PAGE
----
Interference conflicts are ongoing challenges within the radio spectrum field. Within the U.S. spectrum ecosystem, commercial wireless networks for communication, internet access, scientific sensing for both environment and radio astronomy, broadcast, radar, position/navigation/timing, and more create a sometimes crowded atmosphere where signals compete.
In October, Admiral Christopher W. Grady, the Vice Chairman of the Joint Chiefs of Staff, joined faculty members at the University of Notre Dame for an update on the University’s research activities. Admiral Grady, a 1984 graduate of Notre Dame, is also a past recipient of the University’s Rev. William Corby, C.S.C., Award for distinguished military service.
The SpectrumX Center Meeting on October 3 and 4, held at the University of Virginia (UVA), brought together over 65 learners and leaders for cross-cutting discussions on timely and interdisciplinary topics.
“The meeting provided an opportunity for students, researchers, stakeholders, and professionals in policy making to come together at UVA to discuss some of the most important subjects in our field,” said Bobby Weikle, SpectrumX Steering Committee Chair and Radio and Network Technologies Research Lead, and Professor at the University of Virginia. “UVA has a long history of collaboration with the National Radio Astronomy Observatory (NRAO), and it was a great opportunity to bring their teams and our center together in-person and online.”
On Thursday, September 30, SpectrumX Center Director Nick Laneman gave a keynote address at GRCon 22 in Washington D.C. Laneman concurrently co-directs the Wireless Institute in the College of Engineering and is a professor in the Department of Electrical Engineering at the University of Notre Dame.
GNU Radio is “a free and open-source software development toolkit that provides signal processing blocks to implement software radios,” according to its website. It is utilized by researchers, industry, government, hobbyist, and academic stakeholders alike.
SpectrumX, a U.S. National Science Foundation (NSF) Spectrum Innovation Center, will host its next semi-annual center meeting on October 3 and 4, 2022. The event will bring together the center’s members and partners, including faculty and student researchers, industry collaborators, and government agency representatives, in a hybrid meeting format with in-person attendees enjoying the University of Virginia campus in Charlottesville. The center launched in September 2021 with a $25 million grant from the NSF Spectrum Innovation Initiative, and its members have been working hard to execute on plans and realize its vision as the world’s largest academic hub in the radio spectrum ecosystem.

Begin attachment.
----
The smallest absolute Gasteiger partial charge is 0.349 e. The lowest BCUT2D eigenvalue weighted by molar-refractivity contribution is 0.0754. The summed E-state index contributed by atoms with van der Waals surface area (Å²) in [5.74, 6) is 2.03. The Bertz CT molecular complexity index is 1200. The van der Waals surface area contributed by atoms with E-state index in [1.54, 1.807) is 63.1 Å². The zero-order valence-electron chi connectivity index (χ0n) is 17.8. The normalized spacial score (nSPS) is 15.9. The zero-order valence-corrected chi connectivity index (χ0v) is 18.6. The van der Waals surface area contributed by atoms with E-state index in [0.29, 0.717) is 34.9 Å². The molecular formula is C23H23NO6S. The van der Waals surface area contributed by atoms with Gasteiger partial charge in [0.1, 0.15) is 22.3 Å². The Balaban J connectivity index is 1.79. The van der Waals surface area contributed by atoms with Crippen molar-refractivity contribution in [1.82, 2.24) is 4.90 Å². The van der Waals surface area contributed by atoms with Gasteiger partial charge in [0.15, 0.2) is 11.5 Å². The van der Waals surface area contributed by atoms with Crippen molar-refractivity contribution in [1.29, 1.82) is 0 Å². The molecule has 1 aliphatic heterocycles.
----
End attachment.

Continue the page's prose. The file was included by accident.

Dr. Laneman is Founding Director and currently Co-Director of the Wireless Institute in the College of Engineering; Professor of Electrical Engineering, Faculty Affiliate of iNDustry Labs; and Fellow of the Pulte Institute for Global Development as well as the Reilly Center for Science, Technology, and Values all at the University of Notre Dame. He joined the faculty in August 2002 shortly after earning a Ph.D. in Electrical Engineering and Computer Science from the Massachusetts Institute of Technology (MIT). His research and teaching interests are in communications system engineering—blending information theory, signal processing for communications, as well as prototyping and experimental validation—with emphasis on wireless systems.
Laneman is a 2014 IEEE Fellow and received the 2018 IEEE Kiyo Tomiyasu Award. In addition to three conference best paper awards, Laneman has received a 2006 Presidential Early-Career Award for Scientists and Engineers (PECASE) and a 2006 National Science Foundation (NSF) CAREER Award. He has served as General Co-Chair of the 2017 IEEE International Symposium on Dynamic Spectrum Access Networks (DySPAN), an Associate Editor for IEEE Transactions on Communications, and a Guest Editor for Special Issues of IEEE Transactions on Information Theory and IEEE Journal on Selected Areas in Communications. He was also the first Online Editor for the IEEE Information Theory Society and served on its Board of Governors.
Laneman is author or co-author on over 145 publications, including 46 journal articles and invited book chapters, and has been recognized by Thomson Reuters as an ISI Highly Cited Researcher (2010, 2015). He is co-inventor on eight U.S. patents and has several patents pending. He currently advises two Ph.D. students; twelve Ph.D. degrees, thirteen M.S. degrees, and one B.S. honors degree have been earned under his supervision. All of these research efforts have been supported in part by over $14M in funding, with Laneman serving as principal investigator on just over $5M.